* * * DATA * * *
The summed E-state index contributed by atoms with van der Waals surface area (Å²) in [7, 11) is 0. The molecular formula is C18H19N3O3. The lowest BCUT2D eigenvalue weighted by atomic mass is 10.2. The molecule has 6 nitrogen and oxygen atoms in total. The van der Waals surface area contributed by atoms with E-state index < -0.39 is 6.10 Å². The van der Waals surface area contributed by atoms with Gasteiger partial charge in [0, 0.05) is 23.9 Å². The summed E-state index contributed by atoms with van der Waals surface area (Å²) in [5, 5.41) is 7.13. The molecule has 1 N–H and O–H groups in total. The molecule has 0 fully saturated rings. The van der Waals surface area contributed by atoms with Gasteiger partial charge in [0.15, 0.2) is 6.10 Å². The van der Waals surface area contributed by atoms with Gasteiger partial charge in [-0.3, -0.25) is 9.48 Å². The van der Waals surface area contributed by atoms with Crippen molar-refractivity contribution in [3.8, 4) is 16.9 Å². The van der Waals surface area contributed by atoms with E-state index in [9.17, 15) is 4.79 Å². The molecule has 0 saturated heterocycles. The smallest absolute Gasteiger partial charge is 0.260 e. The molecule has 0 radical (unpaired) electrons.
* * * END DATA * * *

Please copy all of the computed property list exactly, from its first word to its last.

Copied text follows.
The summed E-state index contributed by atoms with van der Waals surface area (Å²) in [7, 11) is 0. The molecular formula is C18H19N3O3. The lowest BCUT2D eigenvalue weighted by atomic mass is 10.2. The molecule has 6 nitrogen and oxygen atoms in total. The van der Waals surface area contributed by atoms with E-state index < -0.39 is 6.10 Å². The van der Waals surface area contributed by atoms with Gasteiger partial charge in [0, 0.05) is 23.9 Å². The summed E-state index contributed by atoms with van der Waals surface area (Å²) in [5, 5.41) is 7.13. The molecule has 1 N–H and O–H groups in total. The molecule has 0 fully saturated rings. The van der Waals surface area contributed by atoms with Gasteiger partial charge in [0.15, 0.2) is 6.10 Å². The van der Waals surface area contributed by atoms with Gasteiger partial charge in [-0.3, -0.25) is 9.48 Å². The van der Waals surface area contributed by atoms with Crippen molar-refractivity contribution in [3.8, 4) is 16.9 Å². The van der Waals surface area contributed by atoms with E-state index in [9.17, 15) is 4.79 Å². The molecule has 0 saturated heterocycles. The smallest absolute Gasteiger partial charge is 0.260 e. The molecule has 0 radical (unpaired) electrons.